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#7 K Borowski

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Posted 05 January 2010 - 08:50 PM

Most of the problems of different digital cameras show up when you attempt any aggressive color-corrections in post. Just straight from the camera, many of them seem to shoot fine footage.


I have to disagree, somewhat, with what you and Keith are saying here.


A lot of digital files can look pretty decent when well exposed, but I think they are a lot less forgiving of exposure errors, not just blown highlights, but when you go under too. THe underlying lack of dynamic range comes into play; the image looks too flat if not tweaked, and looks artificially contrasty or noisy if it IS tweaked to try to bring out some vibrancy to dull-looking shots.

Maybe the notion that "Gee, with Photoshop you can fix ANY mistake," also lulls people into making more aggressive corrections than they would have with a negative and a contact printer. Most people would have just gone back and reshot a negative that was under two or more stops. People tend to get very comfortable with corrections that look good on 18" monitors but won't look good on anything larger. . .


I've also read several articles where cinematographers like to shoot digital as flat and low-contrast as possible just to be able to pull out as much information in post, even with some film shoots now with the DI. In fact, I may be thinking of something you yourself said on here about "Manure," David.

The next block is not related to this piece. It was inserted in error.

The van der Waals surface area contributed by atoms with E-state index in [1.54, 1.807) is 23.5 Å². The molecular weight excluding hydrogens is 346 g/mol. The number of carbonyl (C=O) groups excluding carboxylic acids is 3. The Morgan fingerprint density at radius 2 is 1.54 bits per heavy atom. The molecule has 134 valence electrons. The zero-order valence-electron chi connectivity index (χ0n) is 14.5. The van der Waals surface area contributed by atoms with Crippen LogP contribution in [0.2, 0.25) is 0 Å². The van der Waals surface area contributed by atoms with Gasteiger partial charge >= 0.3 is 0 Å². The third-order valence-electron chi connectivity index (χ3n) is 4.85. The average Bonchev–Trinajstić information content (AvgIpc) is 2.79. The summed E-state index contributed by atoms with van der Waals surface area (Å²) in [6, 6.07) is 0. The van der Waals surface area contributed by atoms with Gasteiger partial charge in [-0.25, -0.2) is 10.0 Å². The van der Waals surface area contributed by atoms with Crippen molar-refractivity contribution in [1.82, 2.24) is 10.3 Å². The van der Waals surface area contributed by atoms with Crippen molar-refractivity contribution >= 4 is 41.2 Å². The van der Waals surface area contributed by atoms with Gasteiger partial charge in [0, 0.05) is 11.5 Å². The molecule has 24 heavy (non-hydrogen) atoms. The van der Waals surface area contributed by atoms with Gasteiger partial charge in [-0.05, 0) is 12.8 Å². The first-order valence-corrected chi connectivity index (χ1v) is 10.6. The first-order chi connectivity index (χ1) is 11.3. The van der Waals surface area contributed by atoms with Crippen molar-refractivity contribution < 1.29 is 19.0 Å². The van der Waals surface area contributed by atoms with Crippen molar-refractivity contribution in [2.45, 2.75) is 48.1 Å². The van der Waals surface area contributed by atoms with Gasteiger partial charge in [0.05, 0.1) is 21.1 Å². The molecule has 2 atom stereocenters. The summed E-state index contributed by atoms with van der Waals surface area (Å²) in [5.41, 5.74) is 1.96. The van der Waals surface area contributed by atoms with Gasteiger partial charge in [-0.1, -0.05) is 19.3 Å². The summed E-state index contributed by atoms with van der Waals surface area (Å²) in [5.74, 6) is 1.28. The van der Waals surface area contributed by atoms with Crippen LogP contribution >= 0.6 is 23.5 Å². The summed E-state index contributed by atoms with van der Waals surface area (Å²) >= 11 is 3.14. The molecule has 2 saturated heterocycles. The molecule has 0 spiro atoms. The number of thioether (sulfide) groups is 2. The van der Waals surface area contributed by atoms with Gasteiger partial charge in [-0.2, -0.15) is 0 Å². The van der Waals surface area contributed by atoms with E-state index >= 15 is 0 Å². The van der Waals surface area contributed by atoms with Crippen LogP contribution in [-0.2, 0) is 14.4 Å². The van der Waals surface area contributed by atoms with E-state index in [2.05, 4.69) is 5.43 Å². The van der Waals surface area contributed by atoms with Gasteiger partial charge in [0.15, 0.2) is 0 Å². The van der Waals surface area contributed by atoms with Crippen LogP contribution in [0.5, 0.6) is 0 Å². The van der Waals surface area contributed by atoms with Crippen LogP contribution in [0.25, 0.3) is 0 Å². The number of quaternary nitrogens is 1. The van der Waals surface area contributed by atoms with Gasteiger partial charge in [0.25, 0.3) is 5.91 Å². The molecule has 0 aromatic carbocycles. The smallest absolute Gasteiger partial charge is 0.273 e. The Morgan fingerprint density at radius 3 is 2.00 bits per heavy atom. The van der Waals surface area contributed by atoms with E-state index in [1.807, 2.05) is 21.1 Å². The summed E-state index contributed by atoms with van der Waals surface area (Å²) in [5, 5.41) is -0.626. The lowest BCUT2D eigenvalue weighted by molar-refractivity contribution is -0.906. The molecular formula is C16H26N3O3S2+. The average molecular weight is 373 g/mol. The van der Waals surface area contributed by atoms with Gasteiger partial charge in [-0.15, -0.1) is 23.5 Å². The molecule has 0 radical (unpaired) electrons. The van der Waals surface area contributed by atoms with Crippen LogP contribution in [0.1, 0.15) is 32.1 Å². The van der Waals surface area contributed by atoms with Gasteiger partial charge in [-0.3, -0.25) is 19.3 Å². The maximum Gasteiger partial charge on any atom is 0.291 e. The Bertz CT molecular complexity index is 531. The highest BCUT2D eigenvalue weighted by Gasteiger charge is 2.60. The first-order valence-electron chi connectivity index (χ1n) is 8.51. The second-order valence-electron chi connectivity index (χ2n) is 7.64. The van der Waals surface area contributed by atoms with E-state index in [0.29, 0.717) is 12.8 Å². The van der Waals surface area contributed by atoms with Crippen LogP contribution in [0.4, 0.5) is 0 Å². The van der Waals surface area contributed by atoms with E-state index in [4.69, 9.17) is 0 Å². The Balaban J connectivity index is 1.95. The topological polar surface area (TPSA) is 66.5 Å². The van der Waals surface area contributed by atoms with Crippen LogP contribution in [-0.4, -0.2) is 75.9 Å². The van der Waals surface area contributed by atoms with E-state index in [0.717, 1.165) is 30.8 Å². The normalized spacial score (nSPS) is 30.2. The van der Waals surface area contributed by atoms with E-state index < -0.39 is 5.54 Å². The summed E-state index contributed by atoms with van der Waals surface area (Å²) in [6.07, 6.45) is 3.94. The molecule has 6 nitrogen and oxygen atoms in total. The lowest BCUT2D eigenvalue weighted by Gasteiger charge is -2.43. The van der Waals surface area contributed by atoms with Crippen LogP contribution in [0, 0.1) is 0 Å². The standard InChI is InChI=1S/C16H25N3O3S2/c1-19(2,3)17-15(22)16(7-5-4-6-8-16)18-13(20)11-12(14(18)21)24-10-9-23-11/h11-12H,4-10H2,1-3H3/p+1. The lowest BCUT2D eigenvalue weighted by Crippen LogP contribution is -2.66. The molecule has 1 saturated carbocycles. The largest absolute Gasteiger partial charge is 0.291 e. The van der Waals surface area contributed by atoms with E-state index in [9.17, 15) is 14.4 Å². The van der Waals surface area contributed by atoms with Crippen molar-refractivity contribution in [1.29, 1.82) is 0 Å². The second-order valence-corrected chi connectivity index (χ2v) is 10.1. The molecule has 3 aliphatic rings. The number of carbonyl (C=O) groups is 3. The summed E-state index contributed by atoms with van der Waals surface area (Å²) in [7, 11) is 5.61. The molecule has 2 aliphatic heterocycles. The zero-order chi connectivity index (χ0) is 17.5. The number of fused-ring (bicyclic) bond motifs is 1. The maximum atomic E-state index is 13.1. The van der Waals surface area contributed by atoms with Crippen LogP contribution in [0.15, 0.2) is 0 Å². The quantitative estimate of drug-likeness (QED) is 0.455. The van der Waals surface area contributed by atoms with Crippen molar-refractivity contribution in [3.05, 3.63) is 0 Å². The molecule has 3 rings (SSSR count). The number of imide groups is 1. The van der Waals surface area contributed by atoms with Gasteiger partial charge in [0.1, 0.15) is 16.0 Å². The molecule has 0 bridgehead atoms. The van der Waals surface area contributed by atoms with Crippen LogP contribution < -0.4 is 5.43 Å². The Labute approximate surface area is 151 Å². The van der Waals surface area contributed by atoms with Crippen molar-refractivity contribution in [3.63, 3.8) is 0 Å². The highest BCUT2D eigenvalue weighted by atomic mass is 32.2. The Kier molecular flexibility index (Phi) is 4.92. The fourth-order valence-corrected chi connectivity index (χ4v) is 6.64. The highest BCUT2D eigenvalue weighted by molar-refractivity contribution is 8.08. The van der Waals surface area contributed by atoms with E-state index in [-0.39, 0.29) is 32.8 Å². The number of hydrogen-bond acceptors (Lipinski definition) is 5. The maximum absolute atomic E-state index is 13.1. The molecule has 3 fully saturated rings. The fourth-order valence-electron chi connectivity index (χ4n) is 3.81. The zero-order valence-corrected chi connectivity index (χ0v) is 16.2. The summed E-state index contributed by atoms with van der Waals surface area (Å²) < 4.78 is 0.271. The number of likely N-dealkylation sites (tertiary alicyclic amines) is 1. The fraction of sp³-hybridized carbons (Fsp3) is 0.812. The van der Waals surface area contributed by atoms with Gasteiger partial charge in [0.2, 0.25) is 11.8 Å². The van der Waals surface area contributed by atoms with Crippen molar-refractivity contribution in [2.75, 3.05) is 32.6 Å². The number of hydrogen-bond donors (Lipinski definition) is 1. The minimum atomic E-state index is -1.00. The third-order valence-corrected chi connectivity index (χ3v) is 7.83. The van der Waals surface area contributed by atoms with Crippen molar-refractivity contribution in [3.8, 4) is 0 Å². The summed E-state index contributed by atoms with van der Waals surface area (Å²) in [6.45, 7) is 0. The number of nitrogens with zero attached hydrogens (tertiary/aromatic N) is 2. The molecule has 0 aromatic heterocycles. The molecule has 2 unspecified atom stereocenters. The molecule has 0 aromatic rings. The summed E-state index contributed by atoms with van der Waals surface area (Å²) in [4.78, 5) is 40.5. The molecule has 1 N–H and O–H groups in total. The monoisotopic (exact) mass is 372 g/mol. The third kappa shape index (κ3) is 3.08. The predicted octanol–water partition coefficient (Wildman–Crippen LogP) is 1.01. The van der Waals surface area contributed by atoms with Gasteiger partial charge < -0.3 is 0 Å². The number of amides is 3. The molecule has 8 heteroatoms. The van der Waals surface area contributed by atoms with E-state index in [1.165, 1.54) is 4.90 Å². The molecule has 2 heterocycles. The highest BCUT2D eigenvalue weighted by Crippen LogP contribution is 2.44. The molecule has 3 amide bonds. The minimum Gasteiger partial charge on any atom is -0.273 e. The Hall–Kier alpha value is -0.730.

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#8 John Sprung

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Posted 06 January 2010 - 02:21 PM

OK, there are three things going on here:

1. How much dynamic range do you have?

2. How many bits do you use to represent that range?

3. Do you use your bits in linear or log mode?

Karl's right that silicon chips have less dynamic range than silver halide grains. That's an important part of the problem. Cinematographers have long dealt with the limits of dynamic range through the venerable craft of adding fill light to the dark areas.

The other issue when you try really aggressive stretching of the curves has to do with bits. Each bit you have doubles the number of different levels of brightness into which you can divide your dynamic range. So, with 8 bits you have 256 levels, with 10 bits you have 1024 levels, and so forth. The smallest brightness difference that the human visual system can detect, over most of its range, is about 1%. This is called a JND, for Just Noticeable Difference. Do some really aggressive stretching of the curves, and you'll see that contour map banding effect, because the differences between original quantization levels get magnified to be bigger than a JND. Before you get that far, there's a more subtle breakdown of the reproduction of texture, things get an ugly greasy plastic look. Bottom line, the more bits you start with, the farther you can stretch things in color correction.

The linear/log thing is that log is more of a "fair" distribution of bits, while linear starves the shadows and wastes bits on the highlights.




-- J.S.